Beginning Storytelling

Harnessing a Natural Story-Learning Process

Harnessing a Natural Story-Learning Process

Have you ever found yourself with a group of good friends, sharing informal stories over dinner? Someone begins by telling about a humorous event that happened recently. Then another shares a similar experience that happened years before.

Before you know it, you and your friends (or family) have told numerous stories, and the entire group feels united, engaged, and satisfied.

But Formal Storytelling….

On the other hand, have you had an opposite experience with “formal” storytelling—in school, in your community, or at work?

Your entire experience was shaded by your anxiety. At the end, if your listeners applaud, you can hardly notice. You can’t wait to sit down or even leave the event, already playing over in your mind the moments when you hesitated, said the wrong thing, or even left out a whole section you had meant to include.

What is the difference?…

"The Most Important Storytelling Advice NOT to Follow"

"The Most Important Storytelling Advice NOT to Follow"

What are the most common problems of beginning storytellers? Nearly every struggling beginner has urgent concerns like these:

  1. Practicing is hard. I put it off, then get more and more desperate as my performance date approaches.
  2. How do I remember the story? What if I forget in the middle? How can I memorize?
  3. What if they don’t listen to me? Aren’t there some tricks I can learn, to guarantee their attention?
  4. For me, the only word that follows “performance” is “anxiety.” My mouth is dry, my palms are sweaty, my voice is unsteady. Instead of telling this story, couldn’t I just die?

I believe that all these common storytelling preoccupations stem, at least in part, from the same causes! In fact, they can all be cured (and, even more easily, prevented) quite simply.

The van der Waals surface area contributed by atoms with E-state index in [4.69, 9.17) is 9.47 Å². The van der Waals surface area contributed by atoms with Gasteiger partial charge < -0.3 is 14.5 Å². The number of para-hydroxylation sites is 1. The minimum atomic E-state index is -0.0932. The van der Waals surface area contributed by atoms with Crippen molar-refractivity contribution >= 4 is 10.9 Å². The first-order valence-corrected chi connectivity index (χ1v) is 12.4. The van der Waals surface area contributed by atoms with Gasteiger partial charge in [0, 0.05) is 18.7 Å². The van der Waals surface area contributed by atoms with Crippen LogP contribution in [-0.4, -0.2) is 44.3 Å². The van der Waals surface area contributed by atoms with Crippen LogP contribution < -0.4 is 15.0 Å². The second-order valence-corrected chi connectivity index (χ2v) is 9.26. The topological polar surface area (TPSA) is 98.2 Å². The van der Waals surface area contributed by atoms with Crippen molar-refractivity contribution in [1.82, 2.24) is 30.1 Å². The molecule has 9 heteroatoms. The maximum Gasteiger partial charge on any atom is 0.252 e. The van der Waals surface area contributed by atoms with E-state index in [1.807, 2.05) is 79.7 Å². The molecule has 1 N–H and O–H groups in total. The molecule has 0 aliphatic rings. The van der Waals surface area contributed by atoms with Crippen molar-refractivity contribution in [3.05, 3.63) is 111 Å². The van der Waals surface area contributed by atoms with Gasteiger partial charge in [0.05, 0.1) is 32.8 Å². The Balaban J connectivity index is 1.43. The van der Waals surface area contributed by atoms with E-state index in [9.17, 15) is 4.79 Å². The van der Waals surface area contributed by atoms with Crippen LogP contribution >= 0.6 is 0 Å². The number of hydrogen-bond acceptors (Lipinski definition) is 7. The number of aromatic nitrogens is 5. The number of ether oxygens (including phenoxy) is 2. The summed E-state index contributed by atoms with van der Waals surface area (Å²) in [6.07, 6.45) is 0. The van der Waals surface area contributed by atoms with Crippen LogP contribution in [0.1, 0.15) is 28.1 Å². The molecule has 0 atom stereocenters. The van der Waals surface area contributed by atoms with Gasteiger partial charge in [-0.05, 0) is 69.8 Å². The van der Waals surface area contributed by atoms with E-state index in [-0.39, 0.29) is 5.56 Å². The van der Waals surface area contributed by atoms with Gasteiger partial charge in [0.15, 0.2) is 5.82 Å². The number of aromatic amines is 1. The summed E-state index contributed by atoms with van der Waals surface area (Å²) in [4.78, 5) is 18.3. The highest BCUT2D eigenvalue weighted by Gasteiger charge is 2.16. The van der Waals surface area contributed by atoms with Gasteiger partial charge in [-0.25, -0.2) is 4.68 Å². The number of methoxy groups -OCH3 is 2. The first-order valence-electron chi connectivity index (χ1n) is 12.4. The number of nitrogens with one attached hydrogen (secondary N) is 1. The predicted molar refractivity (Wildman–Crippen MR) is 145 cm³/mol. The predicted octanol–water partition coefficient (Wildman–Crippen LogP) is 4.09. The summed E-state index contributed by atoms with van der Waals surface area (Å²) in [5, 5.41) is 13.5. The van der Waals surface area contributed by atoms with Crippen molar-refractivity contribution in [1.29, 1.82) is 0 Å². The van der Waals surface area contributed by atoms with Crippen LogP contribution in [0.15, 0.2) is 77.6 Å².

“Beginning, Middle, End.” Huh?

“Beginning, Middle, End.” Huh?

Many of us take for granted the idea of “Beginning,” “Middle” and “End” with regard to story structure. But what do those words actually mean? Is there a more helpful way to look at plot? How does all this relate to eating a sandwich?

I Object! The Voice of a Storytelling Dissenter

I Object! The Voice of a Storytelling Dissenter

I searched in Google recently for “elements of a story.” The many results were dominated by topics like:

  • The 3 parts of a story;
  • The 4 elements of a story;
  • The 5 steps of a plot;
  • The 7 (or the 8 or the 12 or the 17) stages of the Hero’s Journey.

I read quite a few of these articles (and even a few books on Amazon) about the parts of finished stories. Interestingly, they all seemed to assume that knowledge of these parts is essential to making a story.

Don’t get me wrong: I am not saying that these lists of story elements are useless. But I object to the idea that simply knowing them helps us create stories. In fact, they can easily get in the way.